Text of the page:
The Youth Rallies
The young people are having the time of their lives in the Lebanese “Red and White” Revolution. Youth lead the Protests in Lebanon:
The flag-waving protesters who transformed the funeral of a former prime minister into a popular uprising that brought down a government are, by and large, the sons and daughters of the ravaged Lebanon the world remembers. They have built a tent city around a statue still riddled with the bullet holes of a civil war they are barely old enough to recall.
“We have DVDs and the Internet to learn about the war,” said 21-year-old protester Joseph Abouyazbek, who ducks out of his tent for several hours each afternoon to attend his hotel-management courses…
…Orderly urban Woodstock
Sixteen days after they began, the demonstrations have settled into something of a small and orderly urban Woodstock, swelling to thousands of people on some days and shrinking to hundreds on others. They show few signs of disappearing. On Wednesday they installed a new, larger podium to accommodate more television cameras and a performance space for musicians.
Things die down each morning and kick back up in the evenings with singers, poets and political speakers. The revolution is televised: A 5-foot-tall digital screen is propped above the plaza, providing a constant stream of coverage from Hariri’s Future television network.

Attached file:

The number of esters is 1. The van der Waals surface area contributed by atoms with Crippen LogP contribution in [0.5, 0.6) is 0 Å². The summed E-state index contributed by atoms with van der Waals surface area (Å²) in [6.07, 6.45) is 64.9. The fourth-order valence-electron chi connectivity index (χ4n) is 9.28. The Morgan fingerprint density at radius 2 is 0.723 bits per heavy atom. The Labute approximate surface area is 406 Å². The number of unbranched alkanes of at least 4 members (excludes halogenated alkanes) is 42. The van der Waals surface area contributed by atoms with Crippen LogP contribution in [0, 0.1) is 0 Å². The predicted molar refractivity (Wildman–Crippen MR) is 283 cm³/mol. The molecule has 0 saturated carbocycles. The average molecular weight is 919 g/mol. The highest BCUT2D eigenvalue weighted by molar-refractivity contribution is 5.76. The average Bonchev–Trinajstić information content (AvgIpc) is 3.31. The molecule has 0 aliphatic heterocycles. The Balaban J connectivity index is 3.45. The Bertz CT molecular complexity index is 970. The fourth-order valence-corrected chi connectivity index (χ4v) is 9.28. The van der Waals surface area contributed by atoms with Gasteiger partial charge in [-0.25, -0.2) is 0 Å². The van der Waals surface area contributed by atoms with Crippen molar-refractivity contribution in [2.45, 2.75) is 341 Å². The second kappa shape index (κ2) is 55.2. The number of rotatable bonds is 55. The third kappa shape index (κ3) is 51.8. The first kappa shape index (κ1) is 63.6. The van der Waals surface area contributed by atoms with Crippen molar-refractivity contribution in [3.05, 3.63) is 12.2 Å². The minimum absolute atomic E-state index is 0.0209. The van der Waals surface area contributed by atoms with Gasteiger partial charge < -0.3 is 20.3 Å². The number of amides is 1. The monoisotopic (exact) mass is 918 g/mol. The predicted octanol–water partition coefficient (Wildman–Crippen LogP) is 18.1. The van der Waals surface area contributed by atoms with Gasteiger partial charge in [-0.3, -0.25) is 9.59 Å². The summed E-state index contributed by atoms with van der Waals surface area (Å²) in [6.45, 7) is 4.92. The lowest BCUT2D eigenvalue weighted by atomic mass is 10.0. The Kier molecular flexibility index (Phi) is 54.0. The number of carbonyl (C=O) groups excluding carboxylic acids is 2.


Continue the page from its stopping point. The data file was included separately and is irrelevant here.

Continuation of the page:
As the youth rallies, the Bush Administration puts the pressure on Syria:
President Bush on Wednesday demanded in blunt terms that Syria get out of Lebanon, saying the free world is in agreement that Damascus’ authority over the political affairs of its neighbor must end now.
He applauded the strong message sent to Syria when Secretary of State Condoleezza Rice and French Foreign Minister Michel Barnier held a joint news conference on London on Tuesday.
“Both of them stood up and said loud and clear to Syria, `You get your troops and your secret services out of Lebanon so that good democracy has a chance to flourish,” Bush said.
So the revolution continues without the acts of terrorism that were typical in the region not that long ago. Let us hope it continues this way.